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Uranium Enrichment Plant Remediation Update (7-6-00)

There are only two uranium enrichment plants in the U.S.  Current congressional attention has focused on two aspects of the future of these sites, the environmental remediation and the potential closure.  The Gaseous Diffusion Plant in Paducah, Kentucky has producing enriched uranium for U.S. nuclear power plants for nearly 50 years.  Recently, the GAO released a report outlining several serious flaws in DOE's cleanup plans for the site.   The United States Enrichment Corporation (USEC), which leases both the Paducah plant and its sister in Piketon, Ohio, (called the Portsmouth Gaseous Diffusion Plant) announced that oversupply and falling prices of uranium contributed to their announcement to close the Piketon location.  The closure raises issues of national energy security, as well as potential future funding problems for Paducah.

Most Recent Action
The removal of Drum Mountain, an 8000-ton pile of metal drums at the Paducah plant, has missed its September 1, 2000, removal deadline.  Bechtel-Jacobs, a subcontractor for the USEC, said that the project is more than 75 percent complete.  Dismantlement began earlier this summer but was delayed by machinery problems and worker scheduling.  Bechtel has begun employing more workers who were previously laid off by USEC and expects to finish before September 30, the removal date set by Congress and DOE.  The compacted drums will need to be moved off-site by November 30, 2000.  Earlier this summer, Kentucky issued DOE a clean air violation causing the agengy to install a better water misting system to control the depleted uranium dust that was becoming airborne during the removal process.

The Energy and Natural Resources Subcommittee on Energy Research, Development, Production, and Regulation held a hearing to address a General Accounting Office (GAO) April 2000 report entitled "Nuclear Waste Cleanup - DOE's Paducah Plan Faces Uncertainties and Excludes Costly Cleanup Activities."  The report was commissioned after a DOE Office of Oversight (part of the Office of Environment Safety and Health) investigation revealed that previous practices at the gaseous diffusion plant may have endangered the health of employees, and that current conditions at the plant are compromising the environment.  There was general agreement between the DOE offices and the GAO that several large areas of the Paducah site are not included in the DOE's current remediation plan.  There are concerns about the availability and effectiveness of various cleanup technologies that could seriously affect the agency's ability to estimate the cost and schedule of the process. (6/27/00)

On June 21, 2000, the United States Enrichment Corporation (USEC) announced that it is closing its Portsmouth Gaseous Diffusion Plant in Piketon, Ohio.  The sister plant to Paducah - two government-run products of the cold war, processing uranium for nuclear weapons and submarines - are both operating at 25% capacity.  The corporation's stock fell from $14 to less that $4.50 before the announcement.  Rep. Ted Strickland (D-OH) and other members of the Ohio congressional delegation, were angered that USEC would ignore a request by the Treasury Department fora chance to make the plant more competitve.  Strickland said that he will introduce legislation for the government to buy back the plants and continue their operation.  The USEC has been in financial difficulty ever since the government made it a private company in 1998, and there have been decreases in demand and prices for enriched uranium.  The closure will require the loss of 1,900 jobs and take place over the next five years. (6/22/00)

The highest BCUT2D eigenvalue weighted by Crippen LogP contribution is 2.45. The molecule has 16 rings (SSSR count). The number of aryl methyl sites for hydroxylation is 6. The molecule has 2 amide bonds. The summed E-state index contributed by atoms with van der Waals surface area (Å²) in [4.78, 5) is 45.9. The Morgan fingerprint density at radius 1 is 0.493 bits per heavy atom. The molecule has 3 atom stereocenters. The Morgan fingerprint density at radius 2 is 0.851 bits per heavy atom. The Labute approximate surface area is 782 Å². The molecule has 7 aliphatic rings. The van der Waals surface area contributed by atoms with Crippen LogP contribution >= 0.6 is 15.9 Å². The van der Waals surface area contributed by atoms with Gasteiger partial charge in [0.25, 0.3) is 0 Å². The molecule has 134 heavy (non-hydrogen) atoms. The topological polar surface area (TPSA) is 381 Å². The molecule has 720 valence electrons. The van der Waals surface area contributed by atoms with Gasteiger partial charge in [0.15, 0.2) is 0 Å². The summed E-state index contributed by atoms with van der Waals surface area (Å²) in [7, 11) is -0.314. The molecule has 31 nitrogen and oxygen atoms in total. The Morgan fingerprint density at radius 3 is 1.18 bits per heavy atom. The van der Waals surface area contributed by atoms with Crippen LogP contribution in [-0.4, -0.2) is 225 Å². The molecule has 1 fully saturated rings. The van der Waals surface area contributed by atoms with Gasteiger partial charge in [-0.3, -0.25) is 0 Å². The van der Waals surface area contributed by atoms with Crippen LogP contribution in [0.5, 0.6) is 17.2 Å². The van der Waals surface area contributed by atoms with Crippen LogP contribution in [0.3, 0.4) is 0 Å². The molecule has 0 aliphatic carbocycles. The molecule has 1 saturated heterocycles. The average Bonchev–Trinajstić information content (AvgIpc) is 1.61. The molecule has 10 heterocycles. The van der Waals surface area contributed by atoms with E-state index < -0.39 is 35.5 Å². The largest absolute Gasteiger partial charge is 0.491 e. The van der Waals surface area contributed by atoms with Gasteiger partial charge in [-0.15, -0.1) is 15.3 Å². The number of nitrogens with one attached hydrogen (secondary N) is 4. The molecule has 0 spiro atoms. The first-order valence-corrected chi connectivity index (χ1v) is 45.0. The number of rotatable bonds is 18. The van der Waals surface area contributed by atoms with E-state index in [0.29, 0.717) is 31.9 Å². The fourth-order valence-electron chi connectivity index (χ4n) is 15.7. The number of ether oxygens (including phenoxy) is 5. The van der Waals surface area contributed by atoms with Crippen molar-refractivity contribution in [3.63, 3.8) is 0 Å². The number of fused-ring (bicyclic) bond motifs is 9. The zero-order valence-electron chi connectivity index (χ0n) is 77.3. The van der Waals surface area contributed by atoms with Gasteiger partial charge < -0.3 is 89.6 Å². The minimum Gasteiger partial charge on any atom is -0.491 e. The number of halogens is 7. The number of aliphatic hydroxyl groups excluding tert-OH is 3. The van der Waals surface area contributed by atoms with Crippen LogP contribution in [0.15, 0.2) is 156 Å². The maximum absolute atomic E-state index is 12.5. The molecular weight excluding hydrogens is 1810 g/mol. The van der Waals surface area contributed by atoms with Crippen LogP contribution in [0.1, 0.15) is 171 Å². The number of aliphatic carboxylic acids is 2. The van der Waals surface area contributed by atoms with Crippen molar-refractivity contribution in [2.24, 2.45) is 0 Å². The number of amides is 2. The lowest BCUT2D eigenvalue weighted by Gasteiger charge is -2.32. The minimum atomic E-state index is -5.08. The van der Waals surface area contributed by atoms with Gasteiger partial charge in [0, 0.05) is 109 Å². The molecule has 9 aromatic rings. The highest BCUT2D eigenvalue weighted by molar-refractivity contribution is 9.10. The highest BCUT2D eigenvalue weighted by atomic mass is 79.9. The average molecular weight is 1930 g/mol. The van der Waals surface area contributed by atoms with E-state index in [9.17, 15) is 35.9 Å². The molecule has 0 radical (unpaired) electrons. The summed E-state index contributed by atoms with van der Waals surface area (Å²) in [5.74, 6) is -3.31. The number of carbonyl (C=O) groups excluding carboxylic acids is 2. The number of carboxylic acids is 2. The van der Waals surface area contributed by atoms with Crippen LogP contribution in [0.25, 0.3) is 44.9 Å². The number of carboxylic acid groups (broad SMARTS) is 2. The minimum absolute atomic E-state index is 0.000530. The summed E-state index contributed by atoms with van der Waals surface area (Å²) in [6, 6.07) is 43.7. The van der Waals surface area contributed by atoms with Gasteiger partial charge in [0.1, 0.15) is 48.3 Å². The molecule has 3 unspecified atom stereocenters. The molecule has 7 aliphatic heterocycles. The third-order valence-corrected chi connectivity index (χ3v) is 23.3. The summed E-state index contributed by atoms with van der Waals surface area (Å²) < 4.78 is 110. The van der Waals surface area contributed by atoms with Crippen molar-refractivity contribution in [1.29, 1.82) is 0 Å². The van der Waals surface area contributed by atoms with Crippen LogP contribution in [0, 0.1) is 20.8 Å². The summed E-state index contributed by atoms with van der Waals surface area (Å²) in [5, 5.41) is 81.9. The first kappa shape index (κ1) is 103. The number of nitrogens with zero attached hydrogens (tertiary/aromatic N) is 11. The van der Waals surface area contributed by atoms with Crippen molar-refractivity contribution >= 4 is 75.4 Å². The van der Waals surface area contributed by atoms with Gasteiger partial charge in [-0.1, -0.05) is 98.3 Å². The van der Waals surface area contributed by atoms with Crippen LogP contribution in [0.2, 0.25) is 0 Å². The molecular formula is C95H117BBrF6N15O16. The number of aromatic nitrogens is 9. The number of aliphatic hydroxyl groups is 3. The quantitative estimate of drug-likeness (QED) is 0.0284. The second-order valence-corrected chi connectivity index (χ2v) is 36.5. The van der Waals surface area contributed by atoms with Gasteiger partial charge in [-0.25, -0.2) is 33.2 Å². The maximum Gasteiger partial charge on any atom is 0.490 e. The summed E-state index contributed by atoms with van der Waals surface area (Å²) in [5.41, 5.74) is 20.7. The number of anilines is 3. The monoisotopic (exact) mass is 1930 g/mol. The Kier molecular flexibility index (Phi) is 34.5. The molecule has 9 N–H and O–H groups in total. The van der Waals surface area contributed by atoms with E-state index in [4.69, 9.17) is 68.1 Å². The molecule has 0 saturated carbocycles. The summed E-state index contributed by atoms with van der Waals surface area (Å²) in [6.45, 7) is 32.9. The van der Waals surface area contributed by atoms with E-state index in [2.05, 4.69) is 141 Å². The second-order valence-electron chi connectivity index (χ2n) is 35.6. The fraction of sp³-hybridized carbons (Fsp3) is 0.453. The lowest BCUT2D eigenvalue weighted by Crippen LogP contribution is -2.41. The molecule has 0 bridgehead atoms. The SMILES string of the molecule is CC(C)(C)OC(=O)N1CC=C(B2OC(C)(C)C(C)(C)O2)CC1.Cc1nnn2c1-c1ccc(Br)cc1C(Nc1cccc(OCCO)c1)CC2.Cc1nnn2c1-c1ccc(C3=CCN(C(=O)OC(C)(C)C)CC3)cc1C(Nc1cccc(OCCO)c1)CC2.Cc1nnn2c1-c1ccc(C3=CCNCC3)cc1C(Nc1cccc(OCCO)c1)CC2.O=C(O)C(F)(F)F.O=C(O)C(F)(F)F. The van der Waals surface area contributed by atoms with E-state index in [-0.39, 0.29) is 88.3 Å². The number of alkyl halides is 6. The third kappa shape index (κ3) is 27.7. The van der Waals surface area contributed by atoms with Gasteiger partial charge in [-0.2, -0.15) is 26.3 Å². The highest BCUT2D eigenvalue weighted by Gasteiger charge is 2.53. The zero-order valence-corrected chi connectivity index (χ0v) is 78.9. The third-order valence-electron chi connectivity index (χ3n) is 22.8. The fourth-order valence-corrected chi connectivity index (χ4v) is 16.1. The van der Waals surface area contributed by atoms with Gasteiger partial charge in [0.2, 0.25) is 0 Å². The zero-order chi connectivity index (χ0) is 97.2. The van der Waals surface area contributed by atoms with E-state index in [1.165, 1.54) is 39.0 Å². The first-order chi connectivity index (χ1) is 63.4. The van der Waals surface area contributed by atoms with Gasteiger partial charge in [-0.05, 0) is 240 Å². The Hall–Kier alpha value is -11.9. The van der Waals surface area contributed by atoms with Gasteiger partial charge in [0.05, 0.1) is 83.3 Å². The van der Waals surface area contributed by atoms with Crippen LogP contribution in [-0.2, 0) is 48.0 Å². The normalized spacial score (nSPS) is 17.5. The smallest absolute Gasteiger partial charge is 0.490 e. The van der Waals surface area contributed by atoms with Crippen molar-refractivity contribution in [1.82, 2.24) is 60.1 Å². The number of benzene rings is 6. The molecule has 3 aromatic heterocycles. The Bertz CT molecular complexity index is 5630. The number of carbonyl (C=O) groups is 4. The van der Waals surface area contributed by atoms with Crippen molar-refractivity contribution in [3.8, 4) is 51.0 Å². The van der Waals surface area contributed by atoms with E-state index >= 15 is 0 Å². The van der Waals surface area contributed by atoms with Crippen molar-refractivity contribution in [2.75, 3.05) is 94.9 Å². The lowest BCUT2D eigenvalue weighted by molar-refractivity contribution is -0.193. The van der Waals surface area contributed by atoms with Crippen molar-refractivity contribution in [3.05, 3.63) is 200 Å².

Background
The Gaseous Diffusion Plant at Paducah, KY has been enriching uranium for nearly 50 years.  Enrichment of uranium for nuclear reactors involves increasing the percentage of uranium-235 in the fuel from about 0.7% to as high as 5%.  In 1988, ground water near the plant was found to be radioactive, and subsequent environmental assessments by DOE found radioactive and hazardous chemical contamination of ground water, surface water, and soils both on and off the plant's campus.  Since then, DOE has spent more than $388 million to remediate the site.  The Energy Policy Act of 1992 created the United States Enrichment Corporation (USEC) as the first step in the privatization of government-owned enrichment facilities.  The USEC leased control of Paducah from DOE in 1996, hence the agency's current responsibility for its remediation.  The cleanup falls under the jurisdiction of the Resource Conservation and Recovery Act (RCRA) of 1976, and the Comprehensive Environmental Response, Compensation and Liability Act of 1980 (CERCLA, otherwise known as Superfund).  Paducah was put on Superfund's National Priorities List (NPL) in 1994.

As part of the 1993 United States-Russian Highly Enriched Uranium agreement, the USEC started buying highly enriched uranium (HEU) from decommissioned Russian nuclear warheads and has been selling it to U.S. power plants.  In May 1999, the company initiated a deal with Russia that would raise the price of uranium but allow the Russians to directly sell some plant fuel.   Energy Secretary Richardson objected that this would put the Russians in direct competition with U.S. enrichment plants.  In May, the Russians stopped their shipments of HEU to the USEC, raising the threat of surplus Russian weapons-grade uranium being sold on the open market.  In order to restart shipments, President Clinton issued an executive order protecting Russian HEU from any litigation threats in the U.S. (6/22/00)